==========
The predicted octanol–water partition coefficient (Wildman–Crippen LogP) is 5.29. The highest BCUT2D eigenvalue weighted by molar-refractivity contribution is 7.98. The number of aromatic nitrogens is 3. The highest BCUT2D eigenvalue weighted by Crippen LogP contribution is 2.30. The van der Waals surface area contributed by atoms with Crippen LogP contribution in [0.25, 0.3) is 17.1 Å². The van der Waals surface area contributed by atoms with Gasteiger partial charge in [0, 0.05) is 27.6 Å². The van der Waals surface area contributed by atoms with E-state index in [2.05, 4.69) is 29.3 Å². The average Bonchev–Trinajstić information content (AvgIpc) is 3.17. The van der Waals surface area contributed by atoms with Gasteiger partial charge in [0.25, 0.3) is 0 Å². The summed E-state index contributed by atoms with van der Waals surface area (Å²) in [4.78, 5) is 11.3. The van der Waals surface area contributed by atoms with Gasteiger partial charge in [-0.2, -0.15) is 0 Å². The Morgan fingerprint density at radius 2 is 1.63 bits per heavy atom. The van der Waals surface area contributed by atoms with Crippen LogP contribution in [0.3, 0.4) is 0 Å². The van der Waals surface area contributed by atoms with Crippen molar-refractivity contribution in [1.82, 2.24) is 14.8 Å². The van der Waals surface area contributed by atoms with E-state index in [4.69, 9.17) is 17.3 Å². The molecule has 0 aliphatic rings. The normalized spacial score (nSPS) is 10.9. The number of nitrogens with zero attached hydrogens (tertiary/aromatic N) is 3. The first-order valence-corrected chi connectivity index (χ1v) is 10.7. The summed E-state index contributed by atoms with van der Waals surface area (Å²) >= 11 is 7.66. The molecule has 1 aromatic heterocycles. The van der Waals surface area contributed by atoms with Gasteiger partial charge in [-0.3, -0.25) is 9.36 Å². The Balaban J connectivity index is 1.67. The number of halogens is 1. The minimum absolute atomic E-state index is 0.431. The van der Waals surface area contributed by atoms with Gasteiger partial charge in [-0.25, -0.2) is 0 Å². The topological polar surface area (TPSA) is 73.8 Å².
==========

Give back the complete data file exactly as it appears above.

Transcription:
The predicted octanol–water partition coefficient (Wildman–Crippen LogP) is 5.29. The highest BCUT2D eigenvalue weighted by molar-refractivity contribution is 7.98. The number of aromatic nitrogens is 3. The highest BCUT2D eigenvalue weighted by Crippen LogP contribution is 2.30. The van der Waals surface area contributed by atoms with Crippen LogP contribution in [0.25, 0.3) is 17.1 Å². The van der Waals surface area contributed by atoms with Gasteiger partial charge in [0, 0.05) is 27.6 Å². The van der Waals surface area contributed by atoms with E-state index in [2.05, 4.69) is 29.3 Å². The average Bonchev–Trinajstić information content (AvgIpc) is 3.17. The van der Waals surface area contributed by atoms with Gasteiger partial charge in [0.25, 0.3) is 0 Å². The summed E-state index contributed by atoms with van der Waals surface area (Å²) in [4.78, 5) is 11.3. The van der Waals surface area contributed by atoms with Gasteiger partial charge in [-0.2, -0.15) is 0 Å². The Morgan fingerprint density at radius 2 is 1.63 bits per heavy atom. The van der Waals surface area contributed by atoms with Crippen LogP contribution in [0.3, 0.4) is 0 Å². The van der Waals surface area contributed by atoms with Crippen molar-refractivity contribution in [1.82, 2.24) is 14.8 Å². The van der Waals surface area contributed by atoms with E-state index in [4.69, 9.17) is 17.3 Å². The molecule has 0 aliphatic rings. The normalized spacial score (nSPS) is 10.9. The number of nitrogens with zero attached hydrogens (tertiary/aromatic N) is 3. The first-order valence-corrected chi connectivity index (χ1v) is 10.7. The summed E-state index contributed by atoms with van der Waals surface area (Å²) >= 11 is 7.66. The molecule has 1 aromatic heterocycles. The van der Waals surface area contributed by atoms with Gasteiger partial charge in [-0.3, -0.25) is 9.36 Å². The Balaban J connectivity index is 1.67. The number of halogens is 1. The minimum absolute atomic E-state index is 0.431. The van der Waals surface area contributed by atoms with Gasteiger partial charge in [-0.25, -0.2) is 0 Å². The topological polar surface area (TPSA) is 73.8 Å².